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Virtually all security cameras available on the market will feature branding somewhere on the camera. This can either be the name of the camera in a distinct, oftentimes custom made font, or a logo. Even in the rare case that a camera doesn’t have obvious branding on it, you’ll still find the company name somewhere on it (the bottom, for instance). A complete absence of branding is highly indicative of a fake security camera.An absence of branding of any kind is a very strong indication that a security camera is fake. That’s why many fake security cameras available attempt to overcome this by including stickers to attach to the camera, or, less commonly, made-up branding on the camera itself. The latter is rare because the cost of manufacturing casing with branding on it is much higher than without. Branding is important to a real product; you’ll never find it confined to a sticker on an actual security camera, and in most cases, it’ll be very deliberate. If in doubt, Google the brand!

For the most part, paying attention to these four key aspects of the camera’s design will reveal with some certainty whether a camera is real or fake. 

But there is another method which may prove more useful if the camera is a particularly well-constructed fake: using your cell phone.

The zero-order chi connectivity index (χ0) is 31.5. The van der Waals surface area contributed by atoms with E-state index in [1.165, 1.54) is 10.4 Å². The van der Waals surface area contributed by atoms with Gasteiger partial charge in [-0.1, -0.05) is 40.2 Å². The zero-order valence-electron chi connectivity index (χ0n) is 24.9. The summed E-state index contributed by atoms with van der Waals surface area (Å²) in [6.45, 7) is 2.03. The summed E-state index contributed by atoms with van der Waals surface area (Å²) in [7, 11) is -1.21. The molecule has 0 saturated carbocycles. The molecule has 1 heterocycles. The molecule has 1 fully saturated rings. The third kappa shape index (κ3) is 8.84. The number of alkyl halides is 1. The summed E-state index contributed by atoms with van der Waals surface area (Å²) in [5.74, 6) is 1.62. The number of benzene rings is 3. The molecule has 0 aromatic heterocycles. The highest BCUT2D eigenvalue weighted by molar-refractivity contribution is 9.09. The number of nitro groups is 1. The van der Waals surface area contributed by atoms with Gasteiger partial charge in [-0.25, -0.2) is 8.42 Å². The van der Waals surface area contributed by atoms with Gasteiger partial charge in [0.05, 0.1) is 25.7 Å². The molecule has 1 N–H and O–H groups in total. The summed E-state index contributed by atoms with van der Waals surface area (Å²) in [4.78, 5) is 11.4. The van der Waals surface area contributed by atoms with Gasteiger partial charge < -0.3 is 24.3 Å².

Can a Cell Phone Detect a Fake Camera?

Several useful apps are available for smartphones that claim to be able to detect hidden cameras. These work most commonly by using your phone’s camera to search for infrared lights, though some also use the device’s magnetic sensor to detect the presence of a camera. 

Either method will reveal whether a camera is fake if it fails to register that the camera being observed is, in fact, a camera.


How do you know if cameras are fake?

You can tell if a camera is fake if there is a distinct lack of IR lights, unhidden and weightless cables, a poor build quality using lightweight plastic, and an absence of legitimate branding (which will usually be limited to a simple sticker).

Do fake security cameras look real?

Some fake security cameras do indeed look real at first glance. Since the idea behind them is to ward off would-be intruders through the presence of CCTV, they work because, in theory, they discourage any further inspection. Naturally, if you can get up close, see the branding (or lack thereof) in detail, and are able to hold the camera to feel its weight, it’s more likely to reveal itself as a fake.

How to make a security camera look real?

Maintaining distance between onlookers and the camera itself is the key to realism. Mounting the camera high up on your home is a good way to achieve this. Further ways to improve realism include hiding the cable (as one would with a real camera).

Do fake security cameras have blinking red lights?

Many fake security cameras will feature blinking red lights to mimic the status light of a real security camera. IP cameras rarely feature a light that constantly blinks. If they feature a status light, it usually is steady, or may switch between green and red to communicate various status changes. 

What does a red blinking light mean on a security camera?

A red blinking light on a security camera can indicate that the camera is recording, but this will vary between models. Blinking red lights on IP cameras commonly means that the security camera is attempting to connect to a paired device, for instance.